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Crime/Scene: Ousmane K. Power-Greene on The Confessions of Matthew Strong with Elizabeth Nunez

October 11, 2022

Continuing our series on the power and potential of the thriller genre, The Center for Fiction welcomed Ousmane K. Power-Greene for a conversation on The Confessions of Matthew Strong. In this thought-provoking and suspenseful tale, Allegra Douglass is finally ready to tell her version of what happened with a white supremacist named Matthew Strong. From the beginning, Allie had the clues—found in possibly-connected disappearances of other young Black women; in a series of recently restored plantation homes; in letters outlining an uprising; in maps of slave trade routes and old estates; in hidden caves and buried tunnels; in a confessional that should never have existed—and then Allie herself disappears. In his incendiary story about race, redemption, the dangerous imbalances that continue to destabilize society, Power-Greene “shreds the pretense that America’s murderous history is a ‘whodunit’ and not a ‘wedunit’” (Paul Beatty). Author Elizabeth Nunez (Now Lila Knows) joined him in conversation.


  • Ousmane Power-Greene 1 © Imanni Power-Greene - Eliana Cohen-Orth

    Ousmane K. Power-Greene

    Ousmane K. Power-Greene

    Ousmane K. Power-Greene is the Program Director of Africana Studies and an Associate Professor of History at Clark University. Power-Greene is the author of Against Wind and Tide: The African American Struggle Against the Colonization Movement, and his writing appears in The Harlem Renaissance Revisited: Politics, Arts, and Letters. He’s been featured on All Things Considered, C-SPAN Book TV, and NPR’s history podcast Throughline.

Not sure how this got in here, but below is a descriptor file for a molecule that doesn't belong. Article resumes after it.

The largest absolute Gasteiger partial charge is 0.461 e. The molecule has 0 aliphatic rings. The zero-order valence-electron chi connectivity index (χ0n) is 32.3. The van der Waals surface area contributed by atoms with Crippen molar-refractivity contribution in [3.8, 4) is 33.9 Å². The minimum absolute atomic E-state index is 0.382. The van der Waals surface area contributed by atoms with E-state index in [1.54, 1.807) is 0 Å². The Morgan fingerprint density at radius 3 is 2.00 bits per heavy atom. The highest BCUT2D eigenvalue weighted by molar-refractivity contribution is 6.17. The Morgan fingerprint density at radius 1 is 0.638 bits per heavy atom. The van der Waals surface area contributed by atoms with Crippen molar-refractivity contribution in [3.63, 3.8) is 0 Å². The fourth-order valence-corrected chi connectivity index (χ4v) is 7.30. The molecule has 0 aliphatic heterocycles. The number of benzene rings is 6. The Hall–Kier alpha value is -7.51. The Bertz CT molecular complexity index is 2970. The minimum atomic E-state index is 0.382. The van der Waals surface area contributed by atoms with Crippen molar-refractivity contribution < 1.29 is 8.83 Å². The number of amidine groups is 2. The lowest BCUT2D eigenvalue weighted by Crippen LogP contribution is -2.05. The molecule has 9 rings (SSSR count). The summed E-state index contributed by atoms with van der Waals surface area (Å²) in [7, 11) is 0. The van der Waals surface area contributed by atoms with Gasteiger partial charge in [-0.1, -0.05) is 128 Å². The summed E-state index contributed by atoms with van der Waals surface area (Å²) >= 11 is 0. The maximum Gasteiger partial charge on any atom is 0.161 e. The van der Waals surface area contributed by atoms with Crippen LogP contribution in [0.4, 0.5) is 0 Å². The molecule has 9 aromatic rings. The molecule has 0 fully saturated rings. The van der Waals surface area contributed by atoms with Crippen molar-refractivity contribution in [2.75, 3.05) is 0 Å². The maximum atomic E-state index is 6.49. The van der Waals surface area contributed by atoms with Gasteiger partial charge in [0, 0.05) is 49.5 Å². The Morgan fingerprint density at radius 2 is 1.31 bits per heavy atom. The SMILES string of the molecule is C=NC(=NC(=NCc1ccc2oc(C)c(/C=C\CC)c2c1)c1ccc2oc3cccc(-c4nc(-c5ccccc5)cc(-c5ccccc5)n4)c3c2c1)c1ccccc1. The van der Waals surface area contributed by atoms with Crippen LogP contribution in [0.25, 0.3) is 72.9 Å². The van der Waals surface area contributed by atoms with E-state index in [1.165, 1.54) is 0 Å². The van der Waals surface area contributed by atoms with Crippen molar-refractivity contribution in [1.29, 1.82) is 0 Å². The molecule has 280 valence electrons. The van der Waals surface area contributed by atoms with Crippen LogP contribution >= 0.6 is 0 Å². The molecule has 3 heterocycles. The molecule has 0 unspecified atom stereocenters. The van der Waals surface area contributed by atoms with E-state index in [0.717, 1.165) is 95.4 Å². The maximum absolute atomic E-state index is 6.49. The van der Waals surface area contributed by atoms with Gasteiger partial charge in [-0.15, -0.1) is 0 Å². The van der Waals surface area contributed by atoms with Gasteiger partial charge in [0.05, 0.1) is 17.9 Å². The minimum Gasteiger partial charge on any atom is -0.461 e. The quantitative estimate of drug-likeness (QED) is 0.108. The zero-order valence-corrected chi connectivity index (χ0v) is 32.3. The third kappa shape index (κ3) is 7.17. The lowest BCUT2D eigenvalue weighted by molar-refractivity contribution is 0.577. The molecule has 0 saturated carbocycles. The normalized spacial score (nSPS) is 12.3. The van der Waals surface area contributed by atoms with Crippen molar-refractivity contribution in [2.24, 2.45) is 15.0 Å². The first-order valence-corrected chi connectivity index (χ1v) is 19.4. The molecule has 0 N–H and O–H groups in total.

Photo Credit: Imanni Power-Greene

  • ElizabethNunez_New - Claire Fennell

    Elizabeth Nunez

    Elizabeth Nunez

    Elizabeth Nunez is the award-winning author of a memoir and ten novels, four of them selected as New York Times Editors’ Choices. Anna In-Between won the PEN Oakland/Josephine Miles Award and was long-listed for an IMPAC Dublin International Literary Award. Nunez also received the 2015 Hurston/Wright Legacy Award in nonfiction for Not for Everyday Use; an American Book Award; and a NALIS Lifetime Literary Award from the Trinidad and Tobago National Library. She is a cofounder of the National Black Writers Conference and executive producer of the CUNY-TV series Black Writers in America. Nunez is a Distinguished Professor at Hunter College, where she teaches fiction writing. She divides her time between Amityville and Brooklyn, New York.